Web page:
PETER WRIGHT says your trip to Britain will be richer for embracing the local etiquette and culture
The small islands of the UK are distinct from the rest of Europe. Understanding British quirks is crucial to getting the most out of your trip especially when heading from South Africa .
Money and payments
Exchange your local currency to GBP (Pound Sterling) as few UK stores accept foreign money. Shopkeepers appreciate change so try not to use £50 notes to pay for something less than £20. Rather consider a secure prepaid currency card like Travelex as most British establishments accept MasterCard. You’ll need cash for bus fares and taxi rides, though.
You can turn up to a restaurant and ask for a table, although you are advised to book for popular establishments. Turn up ten minutes early as Brits value good timekeeping.
In a restaurant, if your party is six or more, a service charge of 15% will likely be added. Otherwise, a tip worth 10 per cent of the bill is usual. Using a coin worth less than 50 pence (use this currency converter to find out what this is worth in your local money) is regarded as insulting.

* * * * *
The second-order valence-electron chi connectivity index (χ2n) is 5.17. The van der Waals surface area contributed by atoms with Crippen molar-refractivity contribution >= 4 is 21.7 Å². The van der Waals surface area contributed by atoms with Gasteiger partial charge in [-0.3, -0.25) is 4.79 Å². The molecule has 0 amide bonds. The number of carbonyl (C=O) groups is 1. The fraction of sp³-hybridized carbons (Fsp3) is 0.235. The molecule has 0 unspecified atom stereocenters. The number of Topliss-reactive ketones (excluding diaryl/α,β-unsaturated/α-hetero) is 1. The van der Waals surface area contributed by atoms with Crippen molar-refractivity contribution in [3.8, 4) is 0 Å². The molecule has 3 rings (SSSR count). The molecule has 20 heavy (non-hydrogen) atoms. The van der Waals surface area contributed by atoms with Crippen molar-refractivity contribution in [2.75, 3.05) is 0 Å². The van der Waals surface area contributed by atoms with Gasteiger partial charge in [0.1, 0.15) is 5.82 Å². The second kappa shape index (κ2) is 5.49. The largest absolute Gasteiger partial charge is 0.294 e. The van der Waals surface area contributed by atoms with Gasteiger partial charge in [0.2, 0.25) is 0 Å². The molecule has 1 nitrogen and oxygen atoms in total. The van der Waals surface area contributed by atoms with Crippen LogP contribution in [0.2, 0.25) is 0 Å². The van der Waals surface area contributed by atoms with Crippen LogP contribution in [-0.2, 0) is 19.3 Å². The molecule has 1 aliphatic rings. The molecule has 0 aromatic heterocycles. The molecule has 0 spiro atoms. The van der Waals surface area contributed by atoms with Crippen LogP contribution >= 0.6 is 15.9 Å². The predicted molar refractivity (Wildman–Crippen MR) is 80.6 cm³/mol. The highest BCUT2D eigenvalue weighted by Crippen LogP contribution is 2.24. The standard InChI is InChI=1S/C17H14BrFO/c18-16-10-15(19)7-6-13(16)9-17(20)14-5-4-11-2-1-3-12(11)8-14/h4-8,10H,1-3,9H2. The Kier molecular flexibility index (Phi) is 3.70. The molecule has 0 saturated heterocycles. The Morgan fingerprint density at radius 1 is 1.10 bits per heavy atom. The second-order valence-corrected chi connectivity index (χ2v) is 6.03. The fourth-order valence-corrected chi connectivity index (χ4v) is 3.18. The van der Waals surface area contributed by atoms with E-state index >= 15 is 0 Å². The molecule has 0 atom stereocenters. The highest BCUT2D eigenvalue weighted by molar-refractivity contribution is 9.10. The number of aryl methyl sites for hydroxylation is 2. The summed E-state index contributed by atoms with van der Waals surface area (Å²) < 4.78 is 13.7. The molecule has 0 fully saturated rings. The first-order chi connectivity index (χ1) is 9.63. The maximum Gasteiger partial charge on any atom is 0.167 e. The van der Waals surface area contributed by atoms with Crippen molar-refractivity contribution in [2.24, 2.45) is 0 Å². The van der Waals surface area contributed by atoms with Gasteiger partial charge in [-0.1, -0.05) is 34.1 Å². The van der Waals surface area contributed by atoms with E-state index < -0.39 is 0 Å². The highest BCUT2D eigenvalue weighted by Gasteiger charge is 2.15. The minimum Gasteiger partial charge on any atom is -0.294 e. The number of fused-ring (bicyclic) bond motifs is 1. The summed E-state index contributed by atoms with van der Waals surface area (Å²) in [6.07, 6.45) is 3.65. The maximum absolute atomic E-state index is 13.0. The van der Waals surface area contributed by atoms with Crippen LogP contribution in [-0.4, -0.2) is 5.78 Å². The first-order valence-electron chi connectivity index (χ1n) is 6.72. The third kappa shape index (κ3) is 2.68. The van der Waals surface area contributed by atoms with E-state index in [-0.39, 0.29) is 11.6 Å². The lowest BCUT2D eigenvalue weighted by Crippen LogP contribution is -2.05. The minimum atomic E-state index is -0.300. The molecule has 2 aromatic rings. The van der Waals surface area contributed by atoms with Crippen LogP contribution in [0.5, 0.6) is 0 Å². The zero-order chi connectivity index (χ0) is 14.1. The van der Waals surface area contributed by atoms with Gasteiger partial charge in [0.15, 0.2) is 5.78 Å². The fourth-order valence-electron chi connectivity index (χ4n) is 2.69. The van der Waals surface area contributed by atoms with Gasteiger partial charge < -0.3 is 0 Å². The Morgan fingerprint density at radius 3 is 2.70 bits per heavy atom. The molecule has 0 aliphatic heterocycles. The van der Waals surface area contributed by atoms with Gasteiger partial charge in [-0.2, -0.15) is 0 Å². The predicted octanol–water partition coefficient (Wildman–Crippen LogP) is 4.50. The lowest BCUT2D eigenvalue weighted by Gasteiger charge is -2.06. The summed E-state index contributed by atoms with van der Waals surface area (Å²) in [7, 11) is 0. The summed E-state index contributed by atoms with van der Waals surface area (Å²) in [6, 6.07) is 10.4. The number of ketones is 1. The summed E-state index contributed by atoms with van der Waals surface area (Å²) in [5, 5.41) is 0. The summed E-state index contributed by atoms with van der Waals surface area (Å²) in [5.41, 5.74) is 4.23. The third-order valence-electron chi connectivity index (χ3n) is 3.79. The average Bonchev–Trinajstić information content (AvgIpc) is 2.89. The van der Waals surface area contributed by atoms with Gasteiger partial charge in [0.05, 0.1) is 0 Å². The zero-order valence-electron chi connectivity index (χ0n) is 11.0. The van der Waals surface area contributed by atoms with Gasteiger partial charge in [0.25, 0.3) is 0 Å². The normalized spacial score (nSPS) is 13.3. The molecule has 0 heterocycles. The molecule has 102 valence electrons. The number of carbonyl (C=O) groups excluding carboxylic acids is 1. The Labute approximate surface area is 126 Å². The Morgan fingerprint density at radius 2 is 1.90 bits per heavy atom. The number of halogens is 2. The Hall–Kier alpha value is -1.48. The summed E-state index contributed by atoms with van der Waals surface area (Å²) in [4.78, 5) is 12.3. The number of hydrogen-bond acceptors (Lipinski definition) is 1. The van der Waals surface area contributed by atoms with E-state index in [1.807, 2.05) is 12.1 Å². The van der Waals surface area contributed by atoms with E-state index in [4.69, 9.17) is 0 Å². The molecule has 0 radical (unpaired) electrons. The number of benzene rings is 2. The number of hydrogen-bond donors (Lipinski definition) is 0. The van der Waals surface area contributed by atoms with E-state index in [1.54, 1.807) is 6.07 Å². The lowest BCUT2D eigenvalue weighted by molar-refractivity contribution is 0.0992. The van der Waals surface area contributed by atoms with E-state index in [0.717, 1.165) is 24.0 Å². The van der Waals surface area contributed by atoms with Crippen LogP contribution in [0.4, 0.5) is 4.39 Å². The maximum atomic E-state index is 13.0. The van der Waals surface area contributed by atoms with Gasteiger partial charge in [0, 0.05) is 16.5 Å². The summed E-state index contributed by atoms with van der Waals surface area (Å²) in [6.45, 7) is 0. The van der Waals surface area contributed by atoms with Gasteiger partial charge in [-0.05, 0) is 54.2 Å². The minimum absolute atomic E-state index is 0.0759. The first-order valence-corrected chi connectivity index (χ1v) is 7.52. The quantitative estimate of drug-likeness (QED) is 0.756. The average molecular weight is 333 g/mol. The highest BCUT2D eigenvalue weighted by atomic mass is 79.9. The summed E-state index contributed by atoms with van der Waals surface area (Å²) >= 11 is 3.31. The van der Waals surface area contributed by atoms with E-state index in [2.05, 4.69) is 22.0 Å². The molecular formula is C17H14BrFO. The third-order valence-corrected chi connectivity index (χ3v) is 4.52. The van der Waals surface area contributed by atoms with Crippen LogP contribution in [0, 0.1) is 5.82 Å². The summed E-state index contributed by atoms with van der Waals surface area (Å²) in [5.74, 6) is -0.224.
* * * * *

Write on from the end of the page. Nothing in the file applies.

Tips are not necessary in pubs unless you receive table service or you can see a tip jar, though you could always offer to buy the barman a drink. Tip taxi drivers 10% of the fare or round up to the nearest pound.
Queuing in an orderly fashion is important to Brits, so avoid ‘pushing in’, reserving a space for another person, or standing too closely to another person.
Brits rarely strike up conversations with strangers, but as long as you approach politely, you should receive help for directions. Avoid asking locals about their salaries or talking about religion and politics – these are generally taboo topics. Conversations with Brits usually lean toward the weather, and don’t be surprised by self-deprecating humour. You might also hear a lot of slang. Here’s a great article about British Slang for your education.